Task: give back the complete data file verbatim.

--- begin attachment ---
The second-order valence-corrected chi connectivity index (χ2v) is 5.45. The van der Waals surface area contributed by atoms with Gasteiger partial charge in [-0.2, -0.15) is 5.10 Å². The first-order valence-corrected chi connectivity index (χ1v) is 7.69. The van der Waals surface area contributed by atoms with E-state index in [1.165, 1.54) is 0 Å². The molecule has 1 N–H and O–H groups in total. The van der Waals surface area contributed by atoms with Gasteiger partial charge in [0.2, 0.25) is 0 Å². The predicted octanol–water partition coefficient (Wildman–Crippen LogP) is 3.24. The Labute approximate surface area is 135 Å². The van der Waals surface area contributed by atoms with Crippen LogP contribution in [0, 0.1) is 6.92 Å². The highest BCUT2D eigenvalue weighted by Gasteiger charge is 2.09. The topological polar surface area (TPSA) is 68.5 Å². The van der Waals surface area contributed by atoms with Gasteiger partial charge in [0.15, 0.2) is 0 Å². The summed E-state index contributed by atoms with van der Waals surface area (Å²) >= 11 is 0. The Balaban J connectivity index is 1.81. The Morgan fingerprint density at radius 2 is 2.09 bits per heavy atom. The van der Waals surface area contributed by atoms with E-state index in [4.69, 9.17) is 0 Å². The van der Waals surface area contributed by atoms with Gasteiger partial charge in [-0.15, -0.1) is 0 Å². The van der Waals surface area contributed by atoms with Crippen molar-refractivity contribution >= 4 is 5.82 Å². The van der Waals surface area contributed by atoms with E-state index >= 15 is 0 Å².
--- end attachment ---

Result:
The second-order valence-corrected chi connectivity index (χ2v) is 5.45. The van der Waals surface area contributed by atoms with Gasteiger partial charge in [-0.2, -0.15) is 5.10 Å². The first-order valence-corrected chi connectivity index (χ1v) is 7.69. The van der Waals surface area contributed by atoms with E-state index in [1.165, 1.54) is 0 Å². The molecule has 1 N–H and O–H groups in total. The van der Waals surface area contributed by atoms with Gasteiger partial charge in [0.2, 0.25) is 0 Å². The predicted octanol–water partition coefficient (Wildman–Crippen LogP) is 3.24. The Labute approximate surface area is 135 Å². The van der Waals surface area contributed by atoms with Crippen LogP contribution in [0, 0.1) is 6.92 Å². The highest BCUT2D eigenvalue weighted by Gasteiger charge is 2.09. The topological polar surface area (TPSA) is 68.5 Å². The van der Waals surface area contributed by atoms with Gasteiger partial charge in [0.15, 0.2) is 0 Å². The summed E-state index contributed by atoms with van der Waals surface area (Å²) >= 11 is 0. The Balaban J connectivity index is 1.81. The Morgan fingerprint density at radius 2 is 2.09 bits per heavy atom. The van der Waals surface area contributed by atoms with E-state index in [4.69, 9.17) is 0 Å². The van der Waals surface area contributed by atoms with Gasteiger partial charge in [-0.15, -0.1) is 0 Å². The van der Waals surface area contributed by atoms with Crippen molar-refractivity contribution >= 4 is 5.82 Å². The van der Waals surface area contributed by atoms with E-state index >= 15 is 0 Å².